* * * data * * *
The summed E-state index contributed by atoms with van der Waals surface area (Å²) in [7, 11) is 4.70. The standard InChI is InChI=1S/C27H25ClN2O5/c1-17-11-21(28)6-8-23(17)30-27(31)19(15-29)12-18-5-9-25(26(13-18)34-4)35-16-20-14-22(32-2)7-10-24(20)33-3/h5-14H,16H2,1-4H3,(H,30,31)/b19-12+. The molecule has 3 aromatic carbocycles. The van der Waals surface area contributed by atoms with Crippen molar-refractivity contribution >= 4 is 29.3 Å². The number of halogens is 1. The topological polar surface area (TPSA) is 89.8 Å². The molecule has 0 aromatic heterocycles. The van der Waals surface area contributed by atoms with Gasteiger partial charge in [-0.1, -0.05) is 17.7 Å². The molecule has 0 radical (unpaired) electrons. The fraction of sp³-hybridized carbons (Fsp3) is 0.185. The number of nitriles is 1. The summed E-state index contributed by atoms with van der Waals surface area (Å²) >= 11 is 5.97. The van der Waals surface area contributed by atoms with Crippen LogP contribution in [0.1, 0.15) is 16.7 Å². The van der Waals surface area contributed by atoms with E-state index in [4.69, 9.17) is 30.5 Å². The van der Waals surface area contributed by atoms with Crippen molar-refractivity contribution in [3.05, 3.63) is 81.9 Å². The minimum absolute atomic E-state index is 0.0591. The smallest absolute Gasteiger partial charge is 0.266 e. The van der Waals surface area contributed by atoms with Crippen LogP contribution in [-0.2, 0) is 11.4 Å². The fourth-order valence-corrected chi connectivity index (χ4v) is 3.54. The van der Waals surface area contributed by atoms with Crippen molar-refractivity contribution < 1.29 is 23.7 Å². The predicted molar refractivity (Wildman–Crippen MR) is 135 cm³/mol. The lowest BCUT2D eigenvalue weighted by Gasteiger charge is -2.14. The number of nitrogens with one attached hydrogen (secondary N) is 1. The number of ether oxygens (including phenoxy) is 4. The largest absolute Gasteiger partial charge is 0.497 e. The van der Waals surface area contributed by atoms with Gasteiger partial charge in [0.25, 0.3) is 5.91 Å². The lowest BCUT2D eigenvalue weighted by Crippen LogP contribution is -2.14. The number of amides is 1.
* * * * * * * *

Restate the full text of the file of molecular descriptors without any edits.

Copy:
The summed E-state index contributed by atoms with van der Waals surface area (Å²) in [7, 11) is 4.70. The standard InChI is InChI=1S/C27H25ClN2O5/c1-17-11-21(28)6-8-23(17)30-27(31)19(15-29)12-18-5-9-25(26(13-18)34-4)35-16-20-14-22(32-2)7-10-24(20)33-3/h5-14H,16H2,1-4H3,(H,30,31)/b19-12+. The molecule has 3 aromatic carbocycles. The van der Waals surface area contributed by atoms with Crippen molar-refractivity contribution >= 4 is 29.3 Å². The number of halogens is 1. The topological polar surface area (TPSA) is 89.8 Å². The molecule has 0 aromatic heterocycles. The van der Waals surface area contributed by atoms with Gasteiger partial charge in [-0.1, -0.05) is 17.7 Å². The molecule has 0 radical (unpaired) electrons. The fraction of sp³-hybridized carbons (Fsp3) is 0.185. The number of nitriles is 1. The summed E-state index contributed by atoms with van der Waals surface area (Å²) >= 11 is 5.97. The van der Waals surface area contributed by atoms with Crippen LogP contribution in [0.1, 0.15) is 16.7 Å². The van der Waals surface area contributed by atoms with E-state index in [4.69, 9.17) is 30.5 Å². The van der Waals surface area contributed by atoms with Crippen molar-refractivity contribution in [3.05, 3.63) is 81.9 Å². The minimum absolute atomic E-state index is 0.0591. The smallest absolute Gasteiger partial charge is 0.266 e. The van der Waals surface area contributed by atoms with Crippen LogP contribution in [-0.2, 0) is 11.4 Å². The fourth-order valence-corrected chi connectivity index (χ4v) is 3.54. The van der Waals surface area contributed by atoms with Crippen molar-refractivity contribution < 1.29 is 23.7 Å². The predicted molar refractivity (Wildman–Crippen MR) is 135 cm³/mol. The lowest BCUT2D eigenvalue weighted by Gasteiger charge is -2.14. The number of nitrogens with one attached hydrogen (secondary N) is 1. The number of ether oxygens (including phenoxy) is 4. The largest absolute Gasteiger partial charge is 0.497 e. The van der Waals surface area contributed by atoms with Gasteiger partial charge in [0.25, 0.3) is 5.91 Å². The lowest BCUT2D eigenvalue weighted by Crippen LogP contribution is -2.14. The number of amides is 1.